I have been to Paris for almost two months now and this is the first time I have had time to sit down and write a few brief lines. Well, not really. Yes, I have sat down. Yes, I am planning on quickly jotting down a few of my countless observations. However, no, I really do not have the time to do it. Anyway, if I did not launch a new season of your favourite series now, I would most definitely never get around to it. So, here I am, desperately begging inspiration to come soon.
In the meantime, let’s start at the beginning, long before I arrived in the City of Lights. As you might have understood from posts by other year-abroaders (let me just point out that creating new Swedish words works much better and the result is more functional and amusing) accommodation is an issue. When asked, again, at an interview to describe a challenge I have faced and how I have addressed it, alternatively, what I have learnt, I will vividly describe the time-consuming and somewhat tortureful adventures of looking for a ‘coloco’ (for the sake of coherence, I am not a big fan of using foreign words in an English text, but here I just could not resist the temptation) in Paris and highlight, among other things, the improvement of my research and communication skills, the development of an ability to read in between lines, building up my tolerance and patience while strategically omitting to mention the complete failure to find a single acceptable offer what it all led to.
I am not going to go into much detail about the tiring process. Instead, I have decided to outline a couple of interesting points that might help those of you quickly skimming through these lines in desperate hope to find a piece of useful information since I remember very well looking for information on student housing in Paris being very confusing (in fact, this is an underestimation).
Firstly, France is known for its rather generous social policy aimed for equality. A state body called Crous administrates residences offering cheap accommodation to low-income students. However, as an exchange student you are in a difficult and confusing (notice the reoccurrence of this word throughout this post) situation. First and foremost, students wishing to apply need to do so by the end of April preceding the start of the academic year spent abroad. And, to be honest, how many students look for accommodation so early with essay deadlines looming and exams knocking on the door. Well, I did, but… Moreover, it is not very clear whether students on Erasmus exchange are entitled to apply. For your information, I did, just in case, and my application was declined. You might be thinking: ‘Silly girl! A single email/phone call would have saved her plenty of time.’ Let me remind you that it is France we are talking about (and public sector on top of that), so no. I sent several emails to every Crous accommodation email address I could find, repeatedly tried calling to every Crous number their website and google provided me with. Not a single response!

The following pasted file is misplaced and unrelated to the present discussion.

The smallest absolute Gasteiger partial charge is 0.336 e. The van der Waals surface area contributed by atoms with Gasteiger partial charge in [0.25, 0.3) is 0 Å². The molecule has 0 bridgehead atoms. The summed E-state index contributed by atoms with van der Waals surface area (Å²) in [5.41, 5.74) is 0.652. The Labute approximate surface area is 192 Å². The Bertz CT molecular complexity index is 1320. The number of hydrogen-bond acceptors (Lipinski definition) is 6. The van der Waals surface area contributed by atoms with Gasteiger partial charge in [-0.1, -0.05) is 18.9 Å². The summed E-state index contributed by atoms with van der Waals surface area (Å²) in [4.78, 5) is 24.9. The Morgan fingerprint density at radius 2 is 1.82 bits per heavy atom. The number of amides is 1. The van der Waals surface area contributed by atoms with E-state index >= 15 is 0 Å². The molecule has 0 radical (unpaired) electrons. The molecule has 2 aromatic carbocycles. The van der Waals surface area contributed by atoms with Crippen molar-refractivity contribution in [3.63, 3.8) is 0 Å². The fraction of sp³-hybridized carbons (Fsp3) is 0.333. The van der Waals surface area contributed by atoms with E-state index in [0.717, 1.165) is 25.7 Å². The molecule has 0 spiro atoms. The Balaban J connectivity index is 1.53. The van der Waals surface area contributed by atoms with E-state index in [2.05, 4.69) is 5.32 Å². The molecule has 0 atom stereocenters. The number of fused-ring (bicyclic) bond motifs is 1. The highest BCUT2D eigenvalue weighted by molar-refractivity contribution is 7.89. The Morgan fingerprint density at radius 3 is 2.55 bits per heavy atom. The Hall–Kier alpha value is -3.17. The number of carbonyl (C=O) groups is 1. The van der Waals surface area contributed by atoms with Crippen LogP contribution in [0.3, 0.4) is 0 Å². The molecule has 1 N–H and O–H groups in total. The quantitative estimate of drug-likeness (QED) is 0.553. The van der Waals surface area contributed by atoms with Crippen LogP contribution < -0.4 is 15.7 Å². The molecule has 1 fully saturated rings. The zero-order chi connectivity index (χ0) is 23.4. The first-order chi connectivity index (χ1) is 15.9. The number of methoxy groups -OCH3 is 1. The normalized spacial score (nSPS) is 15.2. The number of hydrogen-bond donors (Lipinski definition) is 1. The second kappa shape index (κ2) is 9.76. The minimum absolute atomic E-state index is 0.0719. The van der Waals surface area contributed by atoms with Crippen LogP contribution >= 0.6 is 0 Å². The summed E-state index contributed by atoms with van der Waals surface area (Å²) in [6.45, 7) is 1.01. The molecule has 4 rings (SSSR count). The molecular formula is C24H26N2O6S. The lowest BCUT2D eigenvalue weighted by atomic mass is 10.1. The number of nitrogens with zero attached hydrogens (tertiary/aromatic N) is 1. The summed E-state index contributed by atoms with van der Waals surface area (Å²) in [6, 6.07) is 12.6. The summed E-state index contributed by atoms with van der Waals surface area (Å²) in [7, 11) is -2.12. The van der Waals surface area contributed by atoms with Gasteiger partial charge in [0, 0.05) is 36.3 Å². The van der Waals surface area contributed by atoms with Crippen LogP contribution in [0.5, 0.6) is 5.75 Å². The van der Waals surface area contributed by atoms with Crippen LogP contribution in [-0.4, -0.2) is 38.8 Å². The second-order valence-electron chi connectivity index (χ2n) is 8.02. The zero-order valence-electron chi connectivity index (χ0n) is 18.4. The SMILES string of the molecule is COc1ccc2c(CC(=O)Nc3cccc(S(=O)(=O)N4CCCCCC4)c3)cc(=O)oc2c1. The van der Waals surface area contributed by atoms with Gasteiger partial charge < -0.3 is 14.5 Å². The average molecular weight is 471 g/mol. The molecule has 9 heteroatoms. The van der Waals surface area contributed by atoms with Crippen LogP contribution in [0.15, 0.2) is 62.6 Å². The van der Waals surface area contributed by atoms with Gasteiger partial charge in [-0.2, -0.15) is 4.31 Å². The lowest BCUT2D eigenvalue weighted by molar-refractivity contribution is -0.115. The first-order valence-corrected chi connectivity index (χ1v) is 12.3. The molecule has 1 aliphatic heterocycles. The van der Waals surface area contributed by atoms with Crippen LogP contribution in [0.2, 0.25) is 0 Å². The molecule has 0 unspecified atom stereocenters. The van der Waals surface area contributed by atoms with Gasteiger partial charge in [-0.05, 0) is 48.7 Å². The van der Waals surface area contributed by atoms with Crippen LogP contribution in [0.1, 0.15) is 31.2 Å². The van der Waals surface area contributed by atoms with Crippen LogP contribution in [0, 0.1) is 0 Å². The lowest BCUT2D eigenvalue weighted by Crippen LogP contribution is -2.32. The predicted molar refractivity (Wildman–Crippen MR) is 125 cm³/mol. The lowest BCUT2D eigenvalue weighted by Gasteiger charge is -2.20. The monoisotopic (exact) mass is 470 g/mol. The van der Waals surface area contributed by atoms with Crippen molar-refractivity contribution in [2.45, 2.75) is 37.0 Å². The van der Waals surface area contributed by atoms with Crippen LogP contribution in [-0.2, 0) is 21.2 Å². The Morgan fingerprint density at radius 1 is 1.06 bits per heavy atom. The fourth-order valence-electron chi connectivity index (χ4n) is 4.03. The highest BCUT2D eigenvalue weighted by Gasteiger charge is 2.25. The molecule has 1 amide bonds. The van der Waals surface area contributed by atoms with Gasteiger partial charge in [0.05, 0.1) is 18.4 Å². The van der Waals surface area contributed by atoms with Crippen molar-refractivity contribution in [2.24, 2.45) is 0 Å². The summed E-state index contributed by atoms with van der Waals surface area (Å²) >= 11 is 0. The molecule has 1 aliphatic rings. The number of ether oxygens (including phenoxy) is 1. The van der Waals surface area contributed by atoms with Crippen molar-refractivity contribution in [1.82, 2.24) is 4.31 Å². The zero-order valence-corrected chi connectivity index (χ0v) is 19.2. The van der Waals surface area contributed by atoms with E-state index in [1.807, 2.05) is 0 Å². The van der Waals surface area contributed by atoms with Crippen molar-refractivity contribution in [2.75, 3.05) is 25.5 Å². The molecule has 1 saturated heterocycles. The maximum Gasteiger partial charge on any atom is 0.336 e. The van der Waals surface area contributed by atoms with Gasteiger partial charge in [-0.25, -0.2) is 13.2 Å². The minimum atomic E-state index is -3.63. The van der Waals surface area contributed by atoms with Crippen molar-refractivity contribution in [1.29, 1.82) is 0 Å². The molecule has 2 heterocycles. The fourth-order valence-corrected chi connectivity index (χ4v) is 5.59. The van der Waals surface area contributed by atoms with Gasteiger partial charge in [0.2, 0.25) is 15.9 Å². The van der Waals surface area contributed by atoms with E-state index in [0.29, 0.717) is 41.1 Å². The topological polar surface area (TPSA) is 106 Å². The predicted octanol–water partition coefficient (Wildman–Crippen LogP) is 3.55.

Secondly, an option similar to Crous residences are so-called foyers. These residences are designed to help young workers and/or students to become independent by providing them with an affordable accommodation. Generally, they are run by charity bodies. As far as I can tell from the information available online, they differ considerably in quality and services offered. Single rooms. Double rooms. Ensuite. Shared bathroom. Private kitchen. Shared kitchen. Meals included. Meals included on certain days. No meals. Internet included. Internet not included. Gym yes. Gym no. Visits allowed. Visits allowed before certain hour. Even a mandatory return to the foyer by certain hour! And so on and so forth. Ultimately, some of them are mixed while others are designed exclusively for male or female residents. To improve your chances of getting a place, it is imperative you apply as soon as possible to as many foyers as possible. You have certainly heard a number of terrifying stories about French bureaucracy. With a little bit of exaggeration, I would argue that one of the most commonly used French words is ‘dossier’, ‘an application’. If you decide to apply to a foyer, and I would indeed strongly encourage you to do so, you will be in a desperate need of a patience overdose to gather all the information and supportive documents foyers ask for. A significant drawback is that most of the foyers do not know how many rooms (if any) they are going to have available from the upcoming month more than a week or two in advance. In other words, you might be declined last minute by all foyers and end up with no accommodation arranged a week before your departure.